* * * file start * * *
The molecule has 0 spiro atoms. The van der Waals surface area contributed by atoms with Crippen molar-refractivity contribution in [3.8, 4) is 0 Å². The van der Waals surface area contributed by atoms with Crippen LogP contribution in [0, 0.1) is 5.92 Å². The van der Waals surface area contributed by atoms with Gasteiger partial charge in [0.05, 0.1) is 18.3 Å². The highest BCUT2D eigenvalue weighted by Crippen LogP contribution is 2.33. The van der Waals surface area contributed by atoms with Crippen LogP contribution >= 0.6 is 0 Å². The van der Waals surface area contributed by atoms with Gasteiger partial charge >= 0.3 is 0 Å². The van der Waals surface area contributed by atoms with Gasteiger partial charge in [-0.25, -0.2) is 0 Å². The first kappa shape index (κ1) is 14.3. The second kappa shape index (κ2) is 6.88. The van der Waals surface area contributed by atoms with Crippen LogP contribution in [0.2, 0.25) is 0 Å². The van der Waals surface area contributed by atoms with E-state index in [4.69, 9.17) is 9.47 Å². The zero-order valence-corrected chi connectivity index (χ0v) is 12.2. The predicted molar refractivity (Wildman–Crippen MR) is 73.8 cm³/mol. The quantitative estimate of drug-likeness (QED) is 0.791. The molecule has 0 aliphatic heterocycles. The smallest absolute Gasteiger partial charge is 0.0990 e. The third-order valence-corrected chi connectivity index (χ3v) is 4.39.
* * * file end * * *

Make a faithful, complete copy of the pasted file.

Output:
The molecule has 0 spiro atoms. The van der Waals surface area contributed by atoms with Crippen molar-refractivity contribution in [3.8, 4) is 0 Å². The van der Waals surface area contributed by atoms with Crippen LogP contribution in [0, 0.1) is 5.92 Å². The van der Waals surface area contributed by atoms with Gasteiger partial charge in [0.05, 0.1) is 18.3 Å². The highest BCUT2D eigenvalue weighted by Crippen LogP contribution is 2.33. The van der Waals surface area contributed by atoms with Crippen LogP contribution >= 0.6 is 0 Å². The van der Waals surface area contributed by atoms with Gasteiger partial charge >= 0.3 is 0 Å². The van der Waals surface area contributed by atoms with Gasteiger partial charge in [-0.25, -0.2) is 0 Å². The first kappa shape index (κ1) is 14.3. The second kappa shape index (κ2) is 6.88. The van der Waals surface area contributed by atoms with Crippen LogP contribution in [0.2, 0.25) is 0 Å². The van der Waals surface area contributed by atoms with E-state index in [4.69, 9.17) is 9.47 Å². The zero-order valence-corrected chi connectivity index (χ0v) is 12.2. The predicted molar refractivity (Wildman–Crippen MR) is 73.8 cm³/mol. The quantitative estimate of drug-likeness (QED) is 0.791. The molecule has 0 aliphatic heterocycles. The smallest absolute Gasteiger partial charge is 0.0990 e. The third-order valence-corrected chi connectivity index (χ3v) is 4.39.